U of G Hosts Talk, Screening With Filmmaker

June 29, 2010 - News Release

Award-winning writer, director, filmmaker and Arctic educator John Houston will participate in a free public lecture and film screening at the University of Guelph July 12.

He will discuss a project involving U of G graduate students that uses digital media to document and archive indigenous knowledge and oral histories. The noon-hour film screening and talk, which also features Ree Brennin, an Arctic biologist and educator, will be held in Room 384 of the McLaughlin Library. It’s free and open to the University community and general public. There will be a short discussion, followed by a screening of Houston’s film Kiviuq, which tells the legend of an epic hero alive during the time of creation, followed by a question-and-answer session.

Houston has worked in the film industry for more than 30 years. He has directed and co-written documentaries about life in Northern Canada, including the award-winning Songs in Stone, Nuliajuk: Mother of the Sea Beasts and Diet of Souls. He is also an Arctic guide and adventurer; curator of the Houston North Gallery in Lunenburg, N.S.; founding president of Ajjiit Nunavut Media Association; and a member of the National Directors Division committee of the Directors Guild of Canada.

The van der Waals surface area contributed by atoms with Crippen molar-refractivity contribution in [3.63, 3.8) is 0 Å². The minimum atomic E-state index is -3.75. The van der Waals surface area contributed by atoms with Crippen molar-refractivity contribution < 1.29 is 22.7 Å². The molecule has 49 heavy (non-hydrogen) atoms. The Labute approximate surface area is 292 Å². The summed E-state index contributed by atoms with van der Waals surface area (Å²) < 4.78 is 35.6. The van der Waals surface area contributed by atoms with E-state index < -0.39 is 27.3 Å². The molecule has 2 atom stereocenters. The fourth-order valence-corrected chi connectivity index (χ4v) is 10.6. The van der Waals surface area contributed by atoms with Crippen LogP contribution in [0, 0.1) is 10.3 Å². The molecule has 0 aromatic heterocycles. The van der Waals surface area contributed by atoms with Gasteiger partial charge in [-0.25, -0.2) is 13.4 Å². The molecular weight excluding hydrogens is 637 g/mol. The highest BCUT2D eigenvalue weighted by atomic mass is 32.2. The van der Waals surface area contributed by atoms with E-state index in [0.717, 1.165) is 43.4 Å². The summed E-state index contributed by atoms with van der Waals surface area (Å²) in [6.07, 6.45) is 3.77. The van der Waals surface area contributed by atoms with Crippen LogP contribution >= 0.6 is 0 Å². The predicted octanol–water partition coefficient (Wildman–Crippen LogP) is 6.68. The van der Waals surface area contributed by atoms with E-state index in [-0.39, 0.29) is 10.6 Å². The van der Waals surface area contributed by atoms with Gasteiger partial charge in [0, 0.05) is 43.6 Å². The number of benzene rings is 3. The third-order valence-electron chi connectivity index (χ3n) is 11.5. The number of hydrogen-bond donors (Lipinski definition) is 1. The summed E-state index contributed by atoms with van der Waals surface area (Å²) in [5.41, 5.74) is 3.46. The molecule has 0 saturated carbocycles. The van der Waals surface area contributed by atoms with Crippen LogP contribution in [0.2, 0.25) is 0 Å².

Brennin is a researcher, field biologist and eco-tour guide who is an expert in marine and Arctic ecosystems. She has worked as a consultant for Environment Canada and has spearheaded numerous community-based conservation and sustainability initiatives. She has worked as an adjunct instructor at Queen’s University and the University of Ottawa.

Houston and Brennin will be in Guelph as part of the “Changing Climate, Changing Health, Changing Stories” project, which is using digital media to assess the impacts of climate change on health and well-being in an Inuit community in northern Newfoundland and Labrador.

The project involves U of G doctoral students Ashlee Cunsolo Willox and Sherilee Harper, along with Victoria Edge, an adjunct professor in the Department of Population Medicine and a senior epidemiologist with the Public Health Agency of Canada. The research project is based in Rigolet, Nunatsiavut. More information

Currently, the Rigolet community is creating the “My World: Storytelling and Digital Media Lab,” which will be dedicated to using digital media and storytelling to share information about Inuit culture, history and lifestyle.

Three of the lab’s staff members will visit Guelph for a 10-day training period with Cunsolo Willox and Harper, a visit that will culminate with Houston and Brennin’s arrival in Guelph.

Besides speaking at U of G, Houston and Brennin will attend a film screening and discussion at 7 p.m. at Ed Video in downtown Guelph.

For media questions, contact Communications and Public Affairs: Lori Bona Hunt, 519-824-4120, Ext. 53338, or l.hunt@exec.uoguelph.ca, or Deirdre Healey, Ext. 56982 or d.healey@exec.uoguelph.ca.

Filmmaker John Houston and Inuit elder Samson Quinangnaq, one of the storytellers in the film Kiviuq
Filmmaker John Houston and Inuit elder Samson Quinangnaq, one of the storytellers in the film Kiviuq.

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